Though well-intentioned, most existing rankings of state K–12 education are unreliable and misleading. The most popular and influential state education rankings fail to provide an “apples to apples” comparison between states.4. By treating states as though they had identical students, they ignore the substantial variation present in student populations across states. Conventional rankings also include data that are inappropriate or irrelevant to the educational performance of schools. Finally, these analyses disregard government budgetary constraints. Not surprisingly, using disaggregated measures of student learning, removing inappropriate or irrelevant variables, and examining the efficiency of educational spending reorders state rankings in fundamental ways. As we show in this report, employing our improved ranking methodology overturns the apparent consensus that schools in the South and Southwest perform less well than states in the Northeast and Upper Midwest. It also puts to rest the claim that more spending necessarily improves student performance.5.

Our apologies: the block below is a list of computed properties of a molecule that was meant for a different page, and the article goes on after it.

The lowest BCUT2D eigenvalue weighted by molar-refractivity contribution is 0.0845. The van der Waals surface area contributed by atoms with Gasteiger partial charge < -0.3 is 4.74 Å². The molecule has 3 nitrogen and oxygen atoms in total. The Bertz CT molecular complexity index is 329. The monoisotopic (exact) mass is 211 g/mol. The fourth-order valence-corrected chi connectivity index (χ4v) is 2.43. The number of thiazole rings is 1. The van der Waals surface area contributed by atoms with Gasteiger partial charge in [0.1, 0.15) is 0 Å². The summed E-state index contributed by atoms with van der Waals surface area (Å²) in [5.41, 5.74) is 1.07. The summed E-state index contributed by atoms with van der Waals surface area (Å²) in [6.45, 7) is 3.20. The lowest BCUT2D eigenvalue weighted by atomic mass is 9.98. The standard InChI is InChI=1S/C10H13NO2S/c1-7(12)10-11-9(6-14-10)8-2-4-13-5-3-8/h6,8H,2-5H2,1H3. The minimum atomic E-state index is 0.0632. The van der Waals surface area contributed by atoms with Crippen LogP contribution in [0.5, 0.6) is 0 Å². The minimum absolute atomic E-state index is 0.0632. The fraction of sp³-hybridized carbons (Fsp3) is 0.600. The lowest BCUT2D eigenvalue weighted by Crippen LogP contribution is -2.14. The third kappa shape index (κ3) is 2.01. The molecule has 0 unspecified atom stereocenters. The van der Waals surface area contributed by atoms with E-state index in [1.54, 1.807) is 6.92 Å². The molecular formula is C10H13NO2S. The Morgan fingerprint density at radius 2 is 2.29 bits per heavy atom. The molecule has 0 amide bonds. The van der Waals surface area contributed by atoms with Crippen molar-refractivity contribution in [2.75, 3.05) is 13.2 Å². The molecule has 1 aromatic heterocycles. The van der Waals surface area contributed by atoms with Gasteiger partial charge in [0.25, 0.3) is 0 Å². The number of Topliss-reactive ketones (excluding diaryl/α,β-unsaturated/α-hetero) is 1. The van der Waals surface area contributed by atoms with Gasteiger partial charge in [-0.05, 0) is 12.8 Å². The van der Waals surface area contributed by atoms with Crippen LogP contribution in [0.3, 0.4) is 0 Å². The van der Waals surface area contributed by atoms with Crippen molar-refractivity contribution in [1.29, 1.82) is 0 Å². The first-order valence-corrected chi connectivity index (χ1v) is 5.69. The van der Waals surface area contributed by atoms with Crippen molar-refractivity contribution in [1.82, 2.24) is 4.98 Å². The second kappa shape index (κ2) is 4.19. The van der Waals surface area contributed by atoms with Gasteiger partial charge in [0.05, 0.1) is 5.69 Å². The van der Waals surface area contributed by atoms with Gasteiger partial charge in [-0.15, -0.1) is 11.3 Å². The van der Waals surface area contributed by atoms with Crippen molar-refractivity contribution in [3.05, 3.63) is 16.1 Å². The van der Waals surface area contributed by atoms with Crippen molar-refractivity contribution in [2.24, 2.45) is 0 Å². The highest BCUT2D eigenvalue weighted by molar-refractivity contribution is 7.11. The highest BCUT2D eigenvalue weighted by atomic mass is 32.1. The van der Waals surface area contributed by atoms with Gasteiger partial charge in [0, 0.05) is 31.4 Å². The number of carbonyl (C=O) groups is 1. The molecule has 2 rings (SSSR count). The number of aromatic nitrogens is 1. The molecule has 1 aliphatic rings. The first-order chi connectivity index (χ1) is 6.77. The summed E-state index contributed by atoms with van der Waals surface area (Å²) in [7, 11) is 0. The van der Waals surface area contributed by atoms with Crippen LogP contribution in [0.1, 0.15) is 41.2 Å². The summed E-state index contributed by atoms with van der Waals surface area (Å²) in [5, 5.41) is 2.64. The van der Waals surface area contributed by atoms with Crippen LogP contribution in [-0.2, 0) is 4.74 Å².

Many rankings, including those of U.S. News, provide average scores on tests administered by the National Assessment of Education Progress (NAEP), sometimes referred to as “the nation’s report card.”6. The NAEP reports provide average scores for various subjects, such as math, reading, and science, for students at various grade levels.7. These scores are supposed to measure the degree to which students understand these subjects. While U.S. News includes other measures of education quality, such as graduation rates and SAT and ACT college entrance exam scores, direct measures of the entire student population’s understanding of academic subject matter, such as those from the NAEP, are the most appropriate measures of success for an educational system.8. Whereas graduation is not necessarily an indication of actual learning, and only those students wishing to pursue a college degree tend to take standardized tests like the SAT and ACT, NAEP scores provide standardized measures of learning covering the entire student population. Focusing on NAEP data thus avoids selection bias while more closely measuring a school system’s ability to improve actual student performance.